Phones like the Galaxy S10 Plus and iPhone XS have no intrinsic value, and the head of one of the largest wireless carriers in the world knows it: “We carry around these devices and they’re bigger than they should be… I say they go away,” AT&T CEO Randall Stephenson said to the Economic Club of Washington, D.C. “It is conceivable that we’re going to be moving into a world without screens, a world where (glasses are) your screen. You don’t need any more form factor than (that).” AT&T CEO Randall Stephenson predicts the end of phones for something different.
The Economic Club of Washington D.C.
Stephenson’s comments are, of course, meant to promote the power and ubiquity of 5G networks coming from his industry, promising to move storage and computing out of phones and onto the network. But he also shines a light on the dirty little secret of all phones on all networks: They’re a crutch. They’re the lightest crutch we’ve been able to devise to access media, communications, information and navigation, but still a crutch. They both enable media experiences and sit in the way of them. Eliminating the phone sounds nuts today, but the phone itself sounded crazy 20 years ago: An expensive, bulky, fragile, easy to lose device that takes up the one empty pocket or free hand you have left and litters your consciousness with charge anxiety. But along came the Treo, in 2002, and the tradeoff made sense. The iPhone arrived five years later with a full touchscreen and apps universe to cement the trend. Can head-up displays and augmented reality virtualize all of that as Stephenson envisions? Yes and no. Big bang theory: The Treo gets too little credit for starting the phone revolution five years before the iPhone arrived. It was the first to crack the code of converged personal devices that still holds today.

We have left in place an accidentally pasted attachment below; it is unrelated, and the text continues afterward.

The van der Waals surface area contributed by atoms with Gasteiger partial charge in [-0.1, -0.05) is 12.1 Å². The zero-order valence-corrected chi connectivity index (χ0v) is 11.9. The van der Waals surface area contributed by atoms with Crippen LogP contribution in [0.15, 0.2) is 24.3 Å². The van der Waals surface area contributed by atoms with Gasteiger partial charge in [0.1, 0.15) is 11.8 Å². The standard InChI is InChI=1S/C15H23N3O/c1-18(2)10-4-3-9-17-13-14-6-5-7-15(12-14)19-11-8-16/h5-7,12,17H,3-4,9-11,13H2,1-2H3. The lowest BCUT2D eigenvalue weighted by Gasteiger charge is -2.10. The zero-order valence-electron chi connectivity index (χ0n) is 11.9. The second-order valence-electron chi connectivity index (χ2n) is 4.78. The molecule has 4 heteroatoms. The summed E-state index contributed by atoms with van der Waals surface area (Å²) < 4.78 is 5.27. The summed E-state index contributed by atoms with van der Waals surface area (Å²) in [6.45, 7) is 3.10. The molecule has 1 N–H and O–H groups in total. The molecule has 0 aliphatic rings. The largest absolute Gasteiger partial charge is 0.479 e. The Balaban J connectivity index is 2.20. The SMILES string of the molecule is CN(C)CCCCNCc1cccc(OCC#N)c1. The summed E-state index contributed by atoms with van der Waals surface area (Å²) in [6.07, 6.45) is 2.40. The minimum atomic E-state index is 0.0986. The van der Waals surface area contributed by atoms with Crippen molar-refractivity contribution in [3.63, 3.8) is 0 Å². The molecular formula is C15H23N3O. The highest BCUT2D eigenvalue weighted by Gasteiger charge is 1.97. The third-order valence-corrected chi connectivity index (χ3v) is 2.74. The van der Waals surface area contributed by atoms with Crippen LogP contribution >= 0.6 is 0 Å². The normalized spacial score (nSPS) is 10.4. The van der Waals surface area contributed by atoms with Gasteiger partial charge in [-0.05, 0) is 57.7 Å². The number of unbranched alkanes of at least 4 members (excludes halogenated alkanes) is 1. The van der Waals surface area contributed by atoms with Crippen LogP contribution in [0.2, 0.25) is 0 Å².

The phone as a physical interface is being attacked from many sides, with augmented reality glasses aiming to handle visuals and gaze detection, ubiquitous smart voice technology becoming ambient in every device around us and radically improved gesture tech promising to make the air around us one big control panel. And that’s never even counting the surging investor interest in brain computer interfaces. But AR is the lynch pin to a phoneless vision, yet it suffers from consumer malaise similar to that around VR: We don’t see a compelling reason to wear tech on our faces. Comfort and vanity, two huge drivers of consumer decisions, are standing in the way. The last successful breakthrough in tech worn on our face was in 1784, when Ben Franklin invented bifocals. Since then we’ve been on an odyssey to get visual tech off of our faces. Most of us hate wearing glasses so much that we’ll stick plastic discs in our eyes or pay someone to aim a hot laser at them. The Vuzix Blade is one of the most conventional looking AR glasses, promising to integrate both Alexa and Google Assistant as an alternative to oddly touching your temple all the time. Even so, most people don’t want to look like Clark Kent.
Then there’s reliability: 5G is credibly expected to be far more reliable than 4G (after a multi-year maturation process) but it will always be less reliable than something stored on a solid state device you carry. 5G network failures may be few, but that same robustness may move our relationship with a network from reliance to entitlement, instantly exhausting our patience when we do encounter a slow or dead spot. Today’s online experiences like Spotify or Google Maps cache a lot of data on your device in case their connection is lost, and you often don’t even know its happening. A phoneless future of light, slim glasses may not offer a spacious, powerful place for a cache to live. When people ask me what replaces the phone, I tell them nothing does in the next handful of years, but something does after that. The benefits of an immersive interface overlaid on the world around us, with voice, gesture and gaze driving it, are too powerful to deny. But our comfort, vanity and impatience — not electronics — are the main hurdles.
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